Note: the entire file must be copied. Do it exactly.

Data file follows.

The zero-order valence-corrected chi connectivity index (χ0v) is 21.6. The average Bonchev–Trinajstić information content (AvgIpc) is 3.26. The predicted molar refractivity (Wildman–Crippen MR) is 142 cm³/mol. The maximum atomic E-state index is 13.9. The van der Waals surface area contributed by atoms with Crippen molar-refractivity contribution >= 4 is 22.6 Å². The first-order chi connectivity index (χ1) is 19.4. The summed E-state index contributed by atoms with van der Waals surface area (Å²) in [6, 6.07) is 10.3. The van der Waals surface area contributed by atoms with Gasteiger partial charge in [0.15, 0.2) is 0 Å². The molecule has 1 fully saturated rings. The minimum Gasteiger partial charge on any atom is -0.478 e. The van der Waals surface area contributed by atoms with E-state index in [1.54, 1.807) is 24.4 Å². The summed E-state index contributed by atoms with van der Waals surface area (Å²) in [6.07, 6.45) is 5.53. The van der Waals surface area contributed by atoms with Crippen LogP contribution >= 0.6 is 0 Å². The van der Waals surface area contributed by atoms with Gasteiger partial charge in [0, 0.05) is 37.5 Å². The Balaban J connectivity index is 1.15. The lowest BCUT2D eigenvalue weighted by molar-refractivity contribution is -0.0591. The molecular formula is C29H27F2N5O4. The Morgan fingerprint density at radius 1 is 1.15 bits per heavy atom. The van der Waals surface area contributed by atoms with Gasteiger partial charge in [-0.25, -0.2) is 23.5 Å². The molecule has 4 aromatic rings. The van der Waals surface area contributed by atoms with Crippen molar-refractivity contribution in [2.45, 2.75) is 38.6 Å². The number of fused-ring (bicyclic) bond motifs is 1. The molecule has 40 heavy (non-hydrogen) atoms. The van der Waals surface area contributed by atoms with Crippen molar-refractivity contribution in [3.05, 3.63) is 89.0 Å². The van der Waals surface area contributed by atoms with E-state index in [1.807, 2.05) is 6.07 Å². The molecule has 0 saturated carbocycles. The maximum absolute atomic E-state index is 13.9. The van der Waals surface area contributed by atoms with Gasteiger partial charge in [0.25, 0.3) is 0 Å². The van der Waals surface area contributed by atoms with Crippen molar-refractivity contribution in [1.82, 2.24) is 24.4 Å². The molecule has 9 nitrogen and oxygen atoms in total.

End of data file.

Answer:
The zero-order valence-corrected chi connectivity index (χ0v) is 21.6. The average Bonchev–Trinajstić information content (AvgIpc) is 3.26. The predicted molar refractivity (Wildman–Crippen MR) is 142 cm³/mol. The maximum atomic E-state index is 13.9. The van der Waals surface area contributed by atoms with Crippen molar-refractivity contribution >= 4 is 22.6 Å². The first-order chi connectivity index (χ1) is 19.4. The summed E-state index contributed by atoms with van der Waals surface area (Å²) in [6, 6.07) is 10.3. The van der Waals surface area contributed by atoms with Gasteiger partial charge in [0.15, 0.2) is 0 Å². The molecule has 1 fully saturated rings. The minimum Gasteiger partial charge on any atom is -0.478 e. The van der Waals surface area contributed by atoms with E-state index in [1.54, 1.807) is 24.4 Å². The summed E-state index contributed by atoms with van der Waals surface area (Å²) in [6.07, 6.45) is 5.53. The van der Waals surface area contributed by atoms with Crippen LogP contribution >= 0.6 is 0 Å². The van der Waals surface area contributed by atoms with Gasteiger partial charge in [0, 0.05) is 37.5 Å². The Balaban J connectivity index is 1.15. The lowest BCUT2D eigenvalue weighted by molar-refractivity contribution is -0.0591. The molecular formula is C29H27F2N5O4. The Morgan fingerprint density at radius 1 is 1.15 bits per heavy atom. The van der Waals surface area contributed by atoms with Gasteiger partial charge in [-0.25, -0.2) is 23.5 Å². The molecule has 4 aromatic rings. The van der Waals surface area contributed by atoms with Crippen molar-refractivity contribution in [2.45, 2.75) is 38.6 Å². The number of fused-ring (bicyclic) bond motifs is 1. The molecule has 40 heavy (non-hydrogen) atoms. The van der Waals surface area contributed by atoms with Crippen molar-refractivity contribution in [3.05, 3.63) is 89.0 Å². The van der Waals surface area contributed by atoms with E-state index in [1.807, 2.05) is 6.07 Å². The molecule has 0 saturated carbocycles. The maximum absolute atomic E-state index is 13.9. The van der Waals surface area contributed by atoms with Gasteiger partial charge in [0.25, 0.3) is 0 Å². The van der Waals surface area contributed by atoms with Crippen molar-refractivity contribution in [1.82, 2.24) is 24.4 Å². The molecule has 9 nitrogen and oxygen atoms in total.